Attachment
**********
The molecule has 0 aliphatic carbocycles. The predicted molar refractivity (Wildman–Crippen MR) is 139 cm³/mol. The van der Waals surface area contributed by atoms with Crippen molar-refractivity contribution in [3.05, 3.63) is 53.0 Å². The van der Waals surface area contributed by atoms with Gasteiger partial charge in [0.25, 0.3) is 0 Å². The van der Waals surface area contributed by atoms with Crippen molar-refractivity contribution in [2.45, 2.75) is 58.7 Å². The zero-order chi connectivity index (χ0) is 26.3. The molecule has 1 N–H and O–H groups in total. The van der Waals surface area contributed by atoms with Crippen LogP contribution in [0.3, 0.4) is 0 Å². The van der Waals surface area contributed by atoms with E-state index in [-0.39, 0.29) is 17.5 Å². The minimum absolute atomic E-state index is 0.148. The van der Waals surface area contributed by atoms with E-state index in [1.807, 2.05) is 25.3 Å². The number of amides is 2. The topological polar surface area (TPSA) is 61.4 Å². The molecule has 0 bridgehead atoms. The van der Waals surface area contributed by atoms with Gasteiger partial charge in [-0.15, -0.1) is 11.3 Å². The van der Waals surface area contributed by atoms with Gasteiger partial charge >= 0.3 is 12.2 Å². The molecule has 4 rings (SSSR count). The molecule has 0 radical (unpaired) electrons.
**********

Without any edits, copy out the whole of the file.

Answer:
The molecule has 0 aliphatic carbocycles. The predicted molar refractivity (Wildman–Crippen MR) is 139 cm³/mol. The van der Waals surface area contributed by atoms with Crippen molar-refractivity contribution in [3.05, 3.63) is 53.0 Å². The van der Waals surface area contributed by atoms with Gasteiger partial charge in [0.25, 0.3) is 0 Å². The van der Waals surface area contributed by atoms with Crippen molar-refractivity contribution in [2.45, 2.75) is 58.7 Å². The zero-order chi connectivity index (χ0) is 26.3. The molecule has 1 N–H and O–H groups in total. The van der Waals surface area contributed by atoms with Crippen LogP contribution in [0.3, 0.4) is 0 Å². The van der Waals surface area contributed by atoms with E-state index in [-0.39, 0.29) is 17.5 Å². The minimum absolute atomic E-state index is 0.148. The van der Waals surface area contributed by atoms with E-state index in [1.807, 2.05) is 25.3 Å². The number of amides is 2. The topological polar surface area (TPSA) is 61.4 Å². The molecule has 0 bridgehead atoms. The van der Waals surface area contributed by atoms with Gasteiger partial charge in [-0.15, -0.1) is 11.3 Å². The van der Waals surface area contributed by atoms with Gasteiger partial charge >= 0.3 is 12.2 Å². The molecule has 4 rings (SSSR count). The molecule has 0 radical (unpaired) electrons.